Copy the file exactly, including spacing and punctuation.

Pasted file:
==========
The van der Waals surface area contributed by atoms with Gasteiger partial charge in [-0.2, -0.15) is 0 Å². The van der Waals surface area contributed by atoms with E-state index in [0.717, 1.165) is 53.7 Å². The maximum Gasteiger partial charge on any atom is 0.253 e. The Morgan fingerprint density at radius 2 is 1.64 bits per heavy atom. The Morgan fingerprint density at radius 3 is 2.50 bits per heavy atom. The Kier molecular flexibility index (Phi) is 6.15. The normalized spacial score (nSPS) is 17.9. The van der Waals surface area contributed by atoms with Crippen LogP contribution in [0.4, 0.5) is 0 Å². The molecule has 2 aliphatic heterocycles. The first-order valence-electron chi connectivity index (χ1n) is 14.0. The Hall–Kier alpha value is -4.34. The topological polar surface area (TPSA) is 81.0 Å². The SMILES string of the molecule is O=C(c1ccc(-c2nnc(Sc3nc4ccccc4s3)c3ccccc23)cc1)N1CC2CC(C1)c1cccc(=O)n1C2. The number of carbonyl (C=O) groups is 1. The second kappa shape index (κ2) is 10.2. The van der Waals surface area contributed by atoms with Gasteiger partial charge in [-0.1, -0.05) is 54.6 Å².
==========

The van der Waals surface area contributed by atoms with Gasteiger partial charge in [-0.2, -0.15) is 0 Å². The van der Waals surface area contributed by atoms with E-state index in [0.717, 1.165) is 53.7 Å². The maximum Gasteiger partial charge on any atom is 0.253 e. The Morgan fingerprint density at radius 2 is 1.64 bits per heavy atom. The Morgan fingerprint density at radius 3 is 2.50 bits per heavy atom. The Kier molecular flexibility index (Phi) is 6.15. The normalized spacial score (nSPS) is 17.9. The van der Waals surface area contributed by atoms with Crippen LogP contribution in [0.4, 0.5) is 0 Å². The molecule has 2 aliphatic heterocycles. The first-order valence-electron chi connectivity index (χ1n) is 14.0. The Hall–Kier alpha value is -4.34. The topological polar surface area (TPSA) is 81.0 Å². The SMILES string of the molecule is O=C(c1ccc(-c2nnc(Sc3nc4ccccc4s3)c3ccccc23)cc1)N1CC2CC(C1)c1cccc(=O)n1C2. The number of carbonyl (C=O) groups is 1. The second kappa shape index (κ2) is 10.2. The van der Waals surface area contributed by atoms with Gasteiger partial charge in [-0.1, -0.05) is 54.6 Å².